by Dr. Alberto Villoldo: When the mind starts to busy itself crafting a story about how we’ve been wronged, or
daydreaming about what our lives could be like if we could only find the right person or situation, we need to quiet it. We do this through the practice of “no-mind. Fear of death — whether death of the body, a way of thinking, a relationship, a situation, or a dream — must be experienced fully and consciously, and then overcome in order for new, healthy growth to take place. We master our fear of death when we understand that our nature is transtemporal (outside of time) and undying, continuing for all eternity.
Our understanding of our eternal nature cannot be merely an intellectual one. It must be a visceral awareness, a knowing at a cellular level. In many preagricultural societies, there is a rite of initiation to foster this awareness, a symbolic encounter with death in which the initiate experiences the seamless continuity of life beyond physical existence. Whether or not you consciously invite death in a rite of initiation, mastering the fear of death is immensely liberating.
In the West, we no longer remember how to die with grace and dignity. We shuttle the dying off to hospitals where extraordinary measures are taken to prolong life. Families do not know how to come to closure with the passing of a loved one. Many people die in fear, with unresolved issues, not having said “I love you” and “I forgive you,” words that would be so healing for them and their families. We have tried to make death invisible, thinking that if we ignore it for long enough, it will go away.
Death is the ultimate journey of liberation. When neural activity ceases and the brain shuts down an extraordinary phenomenon occurs, a portal opens between dimensions, enabling the dying person to enter into the world of Spirit. When a person has unfinished business in this world, they are unable to step easily through this portal, so it is important that we complete our unfinished business and be prepared to enter infinity. We need to take the steps to journey home as cleanly as possible. The great death rites practiced by the shamanic traditions provide specific steps to bring reconciliation and healing both to the loved ones and to the person dying.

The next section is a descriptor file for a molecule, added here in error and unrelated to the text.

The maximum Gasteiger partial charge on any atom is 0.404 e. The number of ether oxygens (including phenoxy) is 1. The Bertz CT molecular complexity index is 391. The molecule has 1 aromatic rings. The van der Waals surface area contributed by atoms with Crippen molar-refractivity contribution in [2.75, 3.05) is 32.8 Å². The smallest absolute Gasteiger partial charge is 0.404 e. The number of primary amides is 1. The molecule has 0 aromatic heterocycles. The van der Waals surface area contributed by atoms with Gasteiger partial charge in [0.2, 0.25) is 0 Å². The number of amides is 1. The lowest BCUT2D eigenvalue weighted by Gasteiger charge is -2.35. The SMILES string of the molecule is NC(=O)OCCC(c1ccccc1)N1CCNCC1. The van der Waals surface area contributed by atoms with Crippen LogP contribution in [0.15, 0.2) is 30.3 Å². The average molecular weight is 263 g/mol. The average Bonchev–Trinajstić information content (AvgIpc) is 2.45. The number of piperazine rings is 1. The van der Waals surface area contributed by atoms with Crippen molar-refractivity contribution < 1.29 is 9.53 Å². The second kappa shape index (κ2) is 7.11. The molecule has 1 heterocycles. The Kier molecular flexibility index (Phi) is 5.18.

“Dying consciously” means to maintain consciousness intact through the journey of death and beyond. Its purpose is to assist the person who is making the journey beyond death to do so in a peaceful manner, full of light.
When we help someone pass, we help them recapitulate, to tell their life story. We guide them through a path of emotional release to achieve lightness. To the Toltecs, the practice of recapitulation is so important, they treated it as one of the core disciplines of the shamanic training. They used the practice of recapitulation as initiation before someone becomes a shaman, to note which events still have power over them, so they can bring that power back to themselves.
We know that death can come for us at any time. But we don’t need to wait to be on our deathbed to begin this process. We can begin now so that these people or events no longer have power over us. To begin this process, ask yourself:
Was your life a complete success?
If you answer “No,” ask yourself the main reason your life was not a total success, and write it down. Now write down four other reasons.
Next, turn those reasons into wishes.
For my life to have been a total success, I wish I’d__________________.
Finally, name all those to whom you owe an apology, a thank you or an I love you.
And now, take action, blow the reasons your life wasn’t a complete success and your wishes into a stick or death arrow and take them to a fire to release them and free yourself to die consciously. Take time now to make your apologies, thank you’s and I love you’s today.